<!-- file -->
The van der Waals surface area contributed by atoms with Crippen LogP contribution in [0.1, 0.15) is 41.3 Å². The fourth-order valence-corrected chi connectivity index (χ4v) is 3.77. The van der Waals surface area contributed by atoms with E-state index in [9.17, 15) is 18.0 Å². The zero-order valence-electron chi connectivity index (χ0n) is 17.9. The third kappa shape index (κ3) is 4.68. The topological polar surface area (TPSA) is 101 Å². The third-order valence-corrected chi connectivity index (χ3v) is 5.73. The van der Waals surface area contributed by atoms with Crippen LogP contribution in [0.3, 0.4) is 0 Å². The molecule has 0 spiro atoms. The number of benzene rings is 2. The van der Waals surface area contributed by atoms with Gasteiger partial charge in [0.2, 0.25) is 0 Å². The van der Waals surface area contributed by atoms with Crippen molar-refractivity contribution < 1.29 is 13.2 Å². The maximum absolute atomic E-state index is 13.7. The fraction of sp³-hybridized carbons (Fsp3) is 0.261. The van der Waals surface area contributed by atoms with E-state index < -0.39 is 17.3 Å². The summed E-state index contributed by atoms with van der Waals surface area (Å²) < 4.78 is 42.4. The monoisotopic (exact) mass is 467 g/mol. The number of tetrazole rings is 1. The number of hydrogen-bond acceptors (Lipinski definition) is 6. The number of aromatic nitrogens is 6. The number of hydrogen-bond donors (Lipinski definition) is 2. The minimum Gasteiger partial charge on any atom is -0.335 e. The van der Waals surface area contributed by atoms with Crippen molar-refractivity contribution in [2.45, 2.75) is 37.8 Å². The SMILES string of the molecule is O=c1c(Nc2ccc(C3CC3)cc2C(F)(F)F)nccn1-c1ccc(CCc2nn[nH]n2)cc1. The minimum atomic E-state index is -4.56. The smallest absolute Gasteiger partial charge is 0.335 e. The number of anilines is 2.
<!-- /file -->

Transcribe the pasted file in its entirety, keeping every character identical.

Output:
The van der Waals surface area contributed by atoms with Crippen LogP contribution in [0.1, 0.15) is 41.3 Å². The fourth-order valence-corrected chi connectivity index (χ4v) is 3.77. The van der Waals surface area contributed by atoms with E-state index in [9.17, 15) is 18.0 Å². The zero-order valence-electron chi connectivity index (χ0n) is 17.9. The third kappa shape index (κ3) is 4.68. The topological polar surface area (TPSA) is 101 Å². The third-order valence-corrected chi connectivity index (χ3v) is 5.73. The van der Waals surface area contributed by atoms with Crippen LogP contribution in [0.3, 0.4) is 0 Å². The molecule has 0 spiro atoms. The number of benzene rings is 2. The van der Waals surface area contributed by atoms with Gasteiger partial charge in [0.2, 0.25) is 0 Å². The van der Waals surface area contributed by atoms with Crippen molar-refractivity contribution < 1.29 is 13.2 Å². The maximum absolute atomic E-state index is 13.7. The fraction of sp³-hybridized carbons (Fsp3) is 0.261. The van der Waals surface area contributed by atoms with E-state index < -0.39 is 17.3 Å². The summed E-state index contributed by atoms with van der Waals surface area (Å²) < 4.78 is 42.4. The monoisotopic (exact) mass is 467 g/mol. The number of tetrazole rings is 1. The number of hydrogen-bond acceptors (Lipinski definition) is 6. The number of aromatic nitrogens is 6. The number of hydrogen-bond donors (Lipinski definition) is 2. The minimum Gasteiger partial charge on any atom is -0.335 e. The van der Waals surface area contributed by atoms with Crippen molar-refractivity contribution in [2.45, 2.75) is 37.8 Å². The SMILES string of the molecule is O=c1c(Nc2ccc(C3CC3)cc2C(F)(F)F)nccn1-c1ccc(CCc2nn[nH]n2)cc1. The minimum atomic E-state index is -4.56. The smallest absolute Gasteiger partial charge is 0.335 e. The number of anilines is 2.